As Therese is more conscious of her sexuality, we get the glimpses of the gradual process of her emotional maturation through small but significant moments. While her passionate feeling toward Carol grows, she comes to see how superficial her relationship with her current boyfriend Richard (Jake Lacy) is. She also becomes more active in following her aspiration of being a professional photographer, and her growing interest in photography is encouraged by Carol as well as Dannie (John Magaro), one of Therese’s friends who works in the New York Times and is willing to provide an early career opportunity for her.
While Highsmith’s novel is limited within Therese’s viewpoint, the adapted screenplay by Phyllis Nagy, who was a friend of Highsmith and tried to get the movie made for many years after her friend’s death in 1995, pays considerable attentions to Carol’s side for its narrative balance, and we see how she has been lonely and frustrated in her affluent daily life. Although she is about to divorce her husband Harge (Kyle Chandler), she must keep her appearance as demanded by him because she does not want to lose the custody of her dear daughter. When her daughter or Therese is not around her, her only comfort comes from Abby (Sarah Paulson), her longtime friend who was once her lover and is still a close friend of hers.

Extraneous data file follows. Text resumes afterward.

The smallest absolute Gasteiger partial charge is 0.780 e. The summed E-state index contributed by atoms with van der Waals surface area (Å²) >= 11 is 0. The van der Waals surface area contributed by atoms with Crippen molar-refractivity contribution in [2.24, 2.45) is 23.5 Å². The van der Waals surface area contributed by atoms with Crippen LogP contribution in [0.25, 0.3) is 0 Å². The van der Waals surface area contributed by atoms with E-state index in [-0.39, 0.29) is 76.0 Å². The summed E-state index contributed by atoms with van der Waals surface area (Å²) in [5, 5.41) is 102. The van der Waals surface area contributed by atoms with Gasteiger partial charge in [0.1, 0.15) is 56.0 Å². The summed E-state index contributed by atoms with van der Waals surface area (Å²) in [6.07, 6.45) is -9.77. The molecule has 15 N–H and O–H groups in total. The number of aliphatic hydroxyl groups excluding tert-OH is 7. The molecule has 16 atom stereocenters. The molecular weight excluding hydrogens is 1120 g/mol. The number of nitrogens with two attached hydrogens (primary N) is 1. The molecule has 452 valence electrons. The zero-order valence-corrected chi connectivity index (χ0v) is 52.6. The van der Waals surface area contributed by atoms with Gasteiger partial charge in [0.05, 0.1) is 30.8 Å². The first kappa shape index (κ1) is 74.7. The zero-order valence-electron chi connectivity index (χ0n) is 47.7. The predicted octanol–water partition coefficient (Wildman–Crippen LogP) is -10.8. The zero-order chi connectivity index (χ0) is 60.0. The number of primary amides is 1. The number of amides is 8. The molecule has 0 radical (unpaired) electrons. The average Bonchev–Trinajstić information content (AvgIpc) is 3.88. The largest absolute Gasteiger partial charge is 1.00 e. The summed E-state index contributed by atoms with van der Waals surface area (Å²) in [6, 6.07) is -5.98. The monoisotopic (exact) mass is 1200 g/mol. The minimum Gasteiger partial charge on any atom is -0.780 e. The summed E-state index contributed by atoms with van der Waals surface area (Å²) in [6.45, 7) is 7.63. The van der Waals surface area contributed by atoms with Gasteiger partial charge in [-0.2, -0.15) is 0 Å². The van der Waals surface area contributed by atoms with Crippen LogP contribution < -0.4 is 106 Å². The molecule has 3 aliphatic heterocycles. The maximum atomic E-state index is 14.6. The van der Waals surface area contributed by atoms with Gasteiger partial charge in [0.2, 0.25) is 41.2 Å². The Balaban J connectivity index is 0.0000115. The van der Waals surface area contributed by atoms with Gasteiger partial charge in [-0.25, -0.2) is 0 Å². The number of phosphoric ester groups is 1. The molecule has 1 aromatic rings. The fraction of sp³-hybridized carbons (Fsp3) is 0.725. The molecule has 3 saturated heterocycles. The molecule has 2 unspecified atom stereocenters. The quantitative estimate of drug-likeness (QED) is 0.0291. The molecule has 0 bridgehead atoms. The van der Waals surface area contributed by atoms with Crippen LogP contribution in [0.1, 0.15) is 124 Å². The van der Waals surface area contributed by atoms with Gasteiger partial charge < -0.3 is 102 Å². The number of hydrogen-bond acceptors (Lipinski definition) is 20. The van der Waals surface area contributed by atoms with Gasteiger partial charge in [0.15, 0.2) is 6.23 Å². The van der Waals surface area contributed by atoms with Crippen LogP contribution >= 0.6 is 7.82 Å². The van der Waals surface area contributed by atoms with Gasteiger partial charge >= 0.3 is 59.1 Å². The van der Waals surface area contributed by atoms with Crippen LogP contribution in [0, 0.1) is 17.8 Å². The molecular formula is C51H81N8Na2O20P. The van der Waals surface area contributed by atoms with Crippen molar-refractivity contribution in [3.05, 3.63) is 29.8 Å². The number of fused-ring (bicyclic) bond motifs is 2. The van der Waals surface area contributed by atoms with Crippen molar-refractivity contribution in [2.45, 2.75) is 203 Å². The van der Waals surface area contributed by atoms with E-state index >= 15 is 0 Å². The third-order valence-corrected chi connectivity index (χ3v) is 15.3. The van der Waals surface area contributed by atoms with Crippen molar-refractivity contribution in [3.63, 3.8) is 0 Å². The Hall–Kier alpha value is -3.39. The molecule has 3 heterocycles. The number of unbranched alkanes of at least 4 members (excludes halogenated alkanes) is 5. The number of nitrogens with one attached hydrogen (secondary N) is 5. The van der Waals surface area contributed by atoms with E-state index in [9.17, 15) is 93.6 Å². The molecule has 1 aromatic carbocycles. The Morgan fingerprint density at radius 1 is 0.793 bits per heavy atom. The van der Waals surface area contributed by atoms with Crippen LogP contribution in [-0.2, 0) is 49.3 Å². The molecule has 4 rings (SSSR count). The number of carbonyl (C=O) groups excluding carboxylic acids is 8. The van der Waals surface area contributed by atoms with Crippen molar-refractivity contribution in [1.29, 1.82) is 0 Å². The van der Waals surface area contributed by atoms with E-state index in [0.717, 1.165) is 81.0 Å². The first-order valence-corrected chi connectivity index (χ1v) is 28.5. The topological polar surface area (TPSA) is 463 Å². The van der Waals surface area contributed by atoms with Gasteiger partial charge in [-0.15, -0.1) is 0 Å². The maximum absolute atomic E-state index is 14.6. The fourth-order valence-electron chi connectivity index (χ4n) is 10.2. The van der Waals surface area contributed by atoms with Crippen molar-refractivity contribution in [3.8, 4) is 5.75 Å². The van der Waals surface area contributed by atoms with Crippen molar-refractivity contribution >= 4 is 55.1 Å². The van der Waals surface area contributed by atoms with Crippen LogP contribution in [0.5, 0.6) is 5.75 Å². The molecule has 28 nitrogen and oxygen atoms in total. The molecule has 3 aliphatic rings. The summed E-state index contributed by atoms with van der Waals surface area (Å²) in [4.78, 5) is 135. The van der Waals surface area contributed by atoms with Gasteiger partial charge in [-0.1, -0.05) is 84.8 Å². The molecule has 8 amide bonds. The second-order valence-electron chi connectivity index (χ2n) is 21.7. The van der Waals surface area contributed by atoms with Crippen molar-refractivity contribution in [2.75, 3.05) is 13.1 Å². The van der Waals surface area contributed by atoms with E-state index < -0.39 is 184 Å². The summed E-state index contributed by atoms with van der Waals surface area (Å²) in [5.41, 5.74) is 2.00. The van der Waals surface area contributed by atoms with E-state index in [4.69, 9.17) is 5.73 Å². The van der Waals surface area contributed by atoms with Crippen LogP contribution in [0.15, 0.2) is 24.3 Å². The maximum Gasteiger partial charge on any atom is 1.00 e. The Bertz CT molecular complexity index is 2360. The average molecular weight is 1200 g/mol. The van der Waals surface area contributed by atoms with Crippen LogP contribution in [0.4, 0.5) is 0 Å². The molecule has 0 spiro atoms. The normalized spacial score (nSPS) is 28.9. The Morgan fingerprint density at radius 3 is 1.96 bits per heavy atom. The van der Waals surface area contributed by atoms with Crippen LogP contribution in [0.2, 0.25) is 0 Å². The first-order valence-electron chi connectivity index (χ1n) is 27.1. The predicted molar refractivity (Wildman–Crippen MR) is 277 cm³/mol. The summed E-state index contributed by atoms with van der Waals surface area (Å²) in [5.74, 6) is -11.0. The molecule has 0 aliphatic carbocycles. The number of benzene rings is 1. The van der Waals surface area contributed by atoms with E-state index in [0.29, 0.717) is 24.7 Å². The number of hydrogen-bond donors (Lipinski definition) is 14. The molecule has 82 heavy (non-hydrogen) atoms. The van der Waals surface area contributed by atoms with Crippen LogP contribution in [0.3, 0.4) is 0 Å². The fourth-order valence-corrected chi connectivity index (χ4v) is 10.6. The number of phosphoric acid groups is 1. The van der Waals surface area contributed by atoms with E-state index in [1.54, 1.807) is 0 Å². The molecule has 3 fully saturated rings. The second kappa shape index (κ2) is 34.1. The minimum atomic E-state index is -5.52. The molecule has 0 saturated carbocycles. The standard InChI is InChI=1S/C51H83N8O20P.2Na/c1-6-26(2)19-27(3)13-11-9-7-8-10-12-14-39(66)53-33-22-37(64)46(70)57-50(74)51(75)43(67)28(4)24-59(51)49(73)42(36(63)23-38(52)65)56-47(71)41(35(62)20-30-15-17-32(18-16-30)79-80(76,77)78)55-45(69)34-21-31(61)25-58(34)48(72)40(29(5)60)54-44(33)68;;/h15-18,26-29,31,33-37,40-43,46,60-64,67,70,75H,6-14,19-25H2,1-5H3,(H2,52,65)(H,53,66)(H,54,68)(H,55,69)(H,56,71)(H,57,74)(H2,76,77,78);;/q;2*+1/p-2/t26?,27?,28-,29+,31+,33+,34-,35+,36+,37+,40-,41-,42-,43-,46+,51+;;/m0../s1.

One of the interesting things in “Carol” is the depiction of how its era was much more oppressive for sexual minority people in contrast to our time, and the movie subtly and acutely observes that prohibitive trend around Carol and Therese. When Therese spots two women during one party, we can clearly sense their intimate relationship them although they do not tell and she does not ask. During Carol’s legal conflict with her husband over their daughter’s custody, her relationship with Therese is virtually an elephant in the room for everybody including Carol, and no one dares to delve too much into this ‘immorality’ matter. It is no surprise that Highsmith, who was already famous for her classic crime thriller novel “Strangers on a Train”, used a pseudonym when “The Price of Salt” was published in 1952; while homosexuality was a pretty risky subject from the beginning, it was all the more daring to suggest the possibility of happiness for its two star-crossed lovers.